Girls Like That

The cast (without Alison Moreau). Credit: Tim Matheson

Templeton Secondary School until November 10, 2017
Tickets $10; available at the door or at

Posted November 4, 2017

“Girls are becoming the assholes boys used to be.” It pains me to think that this line from Girls Like That might be true or, worse, that it has always been true but social media has simply made it possible for girls – and guys – to bully on a worldwide web scale. It’s so easy to post photos that result in humiliation or even suicide.

Girls Like That, written by Evan Placey, is roughly based on the tragedy of Amanda Todd, the Port Coquitlam teenager who killed herself after a photo of her topless was posted on the Internet. But how many unreported incidents are there that scar girls (or boys) for life?

Girls Like That is the first time I have seen a show at Templeton Secondary; I don’t usually review school shows but this one is produced by Shameless Hussy Productions (in collaboration with Theatre Temp’s Dream Big Productions and the Girls in Leadership Club), a longtime Vancouver company founded by two rebellious ‘hussies’ – Renée Iaci and Deb Pickman. The Hussies, as they are known, have worked before with Tanya Zambrano, a performing arts teacher at Templeton, and it’s a made-in-theatre-heaven fit: all those talented young actors to work with and a school that’s progressive and accepting enough to know a good thing when it’s offered.

The cast
Credit: Tim Matheson

In Girls Like That, the ten characters are girls, friends since kindergarten, at St. Helen’s, an exclusive school for girls. Dressed in simple grey tunics, white blouses and black sneakers, they are seen at age five in the sandbox. Later, in the same grey tunics, we see them in gym class, getting ready to swim. And we see them as teenagers, still together, still at school. There are several tableaux of them all together, heads on each other’s laps, cuddled together: as sweet as a basketful of puppies.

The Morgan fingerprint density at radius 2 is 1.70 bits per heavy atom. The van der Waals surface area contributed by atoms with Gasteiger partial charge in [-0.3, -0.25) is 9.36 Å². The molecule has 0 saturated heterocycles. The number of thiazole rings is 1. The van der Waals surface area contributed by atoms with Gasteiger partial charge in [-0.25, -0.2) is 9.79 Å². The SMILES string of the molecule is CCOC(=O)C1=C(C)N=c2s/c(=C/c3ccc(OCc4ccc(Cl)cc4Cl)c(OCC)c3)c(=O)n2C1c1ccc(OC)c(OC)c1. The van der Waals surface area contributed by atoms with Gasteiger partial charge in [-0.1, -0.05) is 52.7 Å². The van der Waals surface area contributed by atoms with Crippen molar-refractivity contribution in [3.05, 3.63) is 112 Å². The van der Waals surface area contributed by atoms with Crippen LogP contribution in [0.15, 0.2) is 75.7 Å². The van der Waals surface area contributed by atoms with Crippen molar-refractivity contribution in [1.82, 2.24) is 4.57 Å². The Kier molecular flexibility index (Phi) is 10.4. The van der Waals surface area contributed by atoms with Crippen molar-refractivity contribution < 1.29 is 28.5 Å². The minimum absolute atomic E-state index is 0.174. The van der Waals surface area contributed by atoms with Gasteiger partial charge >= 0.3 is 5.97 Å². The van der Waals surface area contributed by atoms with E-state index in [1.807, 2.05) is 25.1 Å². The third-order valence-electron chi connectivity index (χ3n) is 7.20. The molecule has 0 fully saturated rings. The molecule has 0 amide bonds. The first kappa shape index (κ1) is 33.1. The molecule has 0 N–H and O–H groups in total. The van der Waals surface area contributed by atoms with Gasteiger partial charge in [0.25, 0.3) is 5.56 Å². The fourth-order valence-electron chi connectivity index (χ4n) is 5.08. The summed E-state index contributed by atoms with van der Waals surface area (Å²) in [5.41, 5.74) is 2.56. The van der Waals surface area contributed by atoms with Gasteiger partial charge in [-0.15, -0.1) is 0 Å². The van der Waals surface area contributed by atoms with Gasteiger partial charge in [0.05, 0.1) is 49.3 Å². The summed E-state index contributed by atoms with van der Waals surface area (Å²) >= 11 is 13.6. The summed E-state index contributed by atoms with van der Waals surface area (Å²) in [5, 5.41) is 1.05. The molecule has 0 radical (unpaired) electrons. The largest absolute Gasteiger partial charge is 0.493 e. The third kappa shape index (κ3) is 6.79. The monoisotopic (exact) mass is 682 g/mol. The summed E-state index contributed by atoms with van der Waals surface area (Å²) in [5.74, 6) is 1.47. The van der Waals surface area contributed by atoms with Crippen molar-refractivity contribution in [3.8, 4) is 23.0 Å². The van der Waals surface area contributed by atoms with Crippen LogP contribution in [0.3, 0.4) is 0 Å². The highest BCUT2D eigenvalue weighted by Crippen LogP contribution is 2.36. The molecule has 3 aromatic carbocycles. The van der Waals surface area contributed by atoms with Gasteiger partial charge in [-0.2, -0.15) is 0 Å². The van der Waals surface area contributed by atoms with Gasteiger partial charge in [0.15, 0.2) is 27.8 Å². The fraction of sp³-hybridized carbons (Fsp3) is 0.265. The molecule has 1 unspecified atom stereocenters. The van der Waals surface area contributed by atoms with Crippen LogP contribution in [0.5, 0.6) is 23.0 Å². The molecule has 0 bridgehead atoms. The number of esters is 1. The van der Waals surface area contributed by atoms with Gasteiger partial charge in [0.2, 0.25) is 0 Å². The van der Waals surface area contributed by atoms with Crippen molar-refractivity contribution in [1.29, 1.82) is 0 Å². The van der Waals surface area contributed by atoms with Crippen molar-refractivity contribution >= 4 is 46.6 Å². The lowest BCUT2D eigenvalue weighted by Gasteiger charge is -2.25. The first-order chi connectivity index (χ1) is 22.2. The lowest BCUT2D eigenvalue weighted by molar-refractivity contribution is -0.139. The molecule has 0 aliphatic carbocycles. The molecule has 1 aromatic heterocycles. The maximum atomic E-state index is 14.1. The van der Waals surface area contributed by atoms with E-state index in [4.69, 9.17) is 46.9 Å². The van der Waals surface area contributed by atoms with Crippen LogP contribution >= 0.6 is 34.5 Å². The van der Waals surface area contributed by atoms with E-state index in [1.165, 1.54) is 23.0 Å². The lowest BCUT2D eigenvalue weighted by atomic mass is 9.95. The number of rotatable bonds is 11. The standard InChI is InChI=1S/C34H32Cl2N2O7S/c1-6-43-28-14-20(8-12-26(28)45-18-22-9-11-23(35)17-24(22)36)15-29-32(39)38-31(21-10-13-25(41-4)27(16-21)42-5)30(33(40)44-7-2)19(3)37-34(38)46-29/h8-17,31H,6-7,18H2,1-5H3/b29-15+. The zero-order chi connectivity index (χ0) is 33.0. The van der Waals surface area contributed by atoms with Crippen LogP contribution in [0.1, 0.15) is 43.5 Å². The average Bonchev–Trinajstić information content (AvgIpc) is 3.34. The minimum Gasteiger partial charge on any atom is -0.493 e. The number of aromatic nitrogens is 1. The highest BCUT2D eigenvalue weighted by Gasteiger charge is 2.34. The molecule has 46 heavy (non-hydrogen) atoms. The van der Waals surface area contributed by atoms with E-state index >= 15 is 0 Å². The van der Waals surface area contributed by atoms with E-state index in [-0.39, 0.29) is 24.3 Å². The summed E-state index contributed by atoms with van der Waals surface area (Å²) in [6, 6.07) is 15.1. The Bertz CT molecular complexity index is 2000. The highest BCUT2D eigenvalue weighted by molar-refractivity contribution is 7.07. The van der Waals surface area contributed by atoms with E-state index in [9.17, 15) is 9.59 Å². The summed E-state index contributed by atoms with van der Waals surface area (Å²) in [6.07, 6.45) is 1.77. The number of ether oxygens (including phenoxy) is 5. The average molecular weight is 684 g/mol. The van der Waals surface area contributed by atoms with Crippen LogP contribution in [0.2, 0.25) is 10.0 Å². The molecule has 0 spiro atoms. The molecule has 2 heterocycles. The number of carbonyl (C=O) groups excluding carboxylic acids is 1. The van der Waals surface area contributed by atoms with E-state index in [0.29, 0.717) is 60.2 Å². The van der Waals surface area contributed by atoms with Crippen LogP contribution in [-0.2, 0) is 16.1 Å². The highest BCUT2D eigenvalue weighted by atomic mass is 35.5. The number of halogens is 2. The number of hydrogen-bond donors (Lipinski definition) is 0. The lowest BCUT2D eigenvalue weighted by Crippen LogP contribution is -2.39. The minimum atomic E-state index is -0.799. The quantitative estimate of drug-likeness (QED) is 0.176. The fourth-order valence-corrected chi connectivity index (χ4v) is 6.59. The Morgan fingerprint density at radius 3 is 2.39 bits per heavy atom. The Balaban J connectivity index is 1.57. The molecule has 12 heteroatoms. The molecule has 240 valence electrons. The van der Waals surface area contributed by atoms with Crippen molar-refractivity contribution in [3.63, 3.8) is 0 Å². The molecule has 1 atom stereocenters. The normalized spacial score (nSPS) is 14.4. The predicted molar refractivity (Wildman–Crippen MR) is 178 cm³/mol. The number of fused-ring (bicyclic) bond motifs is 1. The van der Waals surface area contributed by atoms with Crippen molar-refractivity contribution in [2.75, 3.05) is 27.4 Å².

“Friends for Life” is what St. Helen’s promises but when someone posts a nude photo online of Scarlett, all that talk about friendship comes apart. Suddenly she is “Scarlett, the harlot” and the girls, like hens in a chicken coop, start picking on her, shunning her and eventually watching and video-ing her being beaten up. That basket of sweet, cuddly puppies has turned into a bunch of snarling pitbulls.

Alison Moreau as Scarlett
Credit: Tim Matheson

They slag the “mole on her right breast”, her large nipples, the “line of blubber on her belly, size of her breasts, etcetera. Friends for life? Not so much.

With the sexualization of little girls beginning almost the moment they greet the world, it’s no wonder these St. Helen’s girls are so ready to turn on each other. Puberty and the consequent competition for boys’ attention plus loads of targeted marketing will do it.

With choreography by Dawn Ewen, there are half-a-dozen pop songs like “Little Butterfly” and “California Gurls” that spice up the narrative. If you take a moment to check out this California Gurls video, you’ll see just what kinds of role models are being put out there for teenaged girls: It’s appalling.

Credit: Tim Matheson

The script isn’t perfect; there are several confusing flashbacks – one of a woman in a flapper dress, another in aviator gear – but those are eventually resolved. And the absence of any meaningful women in these characters’ lives – mothers, grandmothers, teachers – seems unrealistic but that’s surely part of the playwright’s point.

This is a terrific, lively production that appears to have involved about a hundred really enthusiastic students including ushers in white shirts and bowties, and crew. Every last one of them takes a bow until the stage is completely full of kids. Pretty darned impressive.

Only Scarlett (Alison Moreau) is named in the play but each of the other performers – Chloe Bray, Sophia McKinley, Jasmine McRae, Sasha Cripton-Inglis, Raquel Francis, Savannah Read, Louise Cove, Isabella Tecson and Claire Dooley – brings something unique and interesting to the production.

Parents, take your kids to Girls Like That and talk about it. Kids, don’t think you’re alone: reach out, someone will listen.

And may all our girls grow up to be Shameless Hussies and take on the world.